My holiday decorations consist of a short rosemary tree purchased at Trader Joe's and a store-bought wreath.

I got sidetracked by a career, but when I left that job to be a full-time housewife/writer, I longed to transform my house into a home. It's not just that wives are usually the one to take on that assignment, should they choose to accept it. Creating a home is a woman's gift. And it's never too late to start, right?

I want a garden, or at least a few plants that survive more than a week. A miniature fruit tree or pots of herbs would be nice. I want homemade decorations that I pull out every year. I want to conquer a sourdough "mother". I want to use all those beads and balls of yard I bought on impulse. I want to turn those cut out patterns into usable clothing. I want ketchup and BBQ sauce that doesn't come from a bottle.

In short...I want it all.

I'm not obsessed with perfection, which is good. I saw a dog treat recipe on a food blog recently, and all the cookies were shaped like doggie biscuits. The ones I microwave for my own dog look like blobs. But the dog doesn't care. And I know I'll get better with time.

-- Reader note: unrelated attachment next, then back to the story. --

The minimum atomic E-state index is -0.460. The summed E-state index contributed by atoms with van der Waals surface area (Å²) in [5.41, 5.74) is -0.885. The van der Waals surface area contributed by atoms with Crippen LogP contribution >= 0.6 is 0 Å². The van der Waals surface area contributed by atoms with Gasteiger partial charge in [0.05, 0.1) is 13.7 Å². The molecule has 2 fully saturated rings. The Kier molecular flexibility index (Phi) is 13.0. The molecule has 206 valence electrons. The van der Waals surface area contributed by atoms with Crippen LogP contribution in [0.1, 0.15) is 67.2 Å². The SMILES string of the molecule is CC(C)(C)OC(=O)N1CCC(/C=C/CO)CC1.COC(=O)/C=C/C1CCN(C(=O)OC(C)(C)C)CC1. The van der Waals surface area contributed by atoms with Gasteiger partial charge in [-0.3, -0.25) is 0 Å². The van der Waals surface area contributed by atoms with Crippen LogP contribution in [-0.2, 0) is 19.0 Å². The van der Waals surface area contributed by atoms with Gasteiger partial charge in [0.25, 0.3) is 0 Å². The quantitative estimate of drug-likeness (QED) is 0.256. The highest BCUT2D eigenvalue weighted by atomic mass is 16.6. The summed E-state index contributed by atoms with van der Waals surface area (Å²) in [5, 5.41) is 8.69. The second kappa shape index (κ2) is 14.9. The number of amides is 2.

Are there other women out there who have this same longing? Who maybe didn't pay attention in Home Ec class because they were busy driving the teacher nuts by singing "Twelve Days of Christmas" over...and over...and over. (The woman was a saint.) Are there ladies who would like to share their expertise with the less fortunate members of their sex?

I like that thought. Women used to hang together and teach the younger gals the tricks of the trade. I didn't take advantage of those moments, but I hope to make up for lost time. 

I'm off to try to make homemade jam. I'll tell you all about it.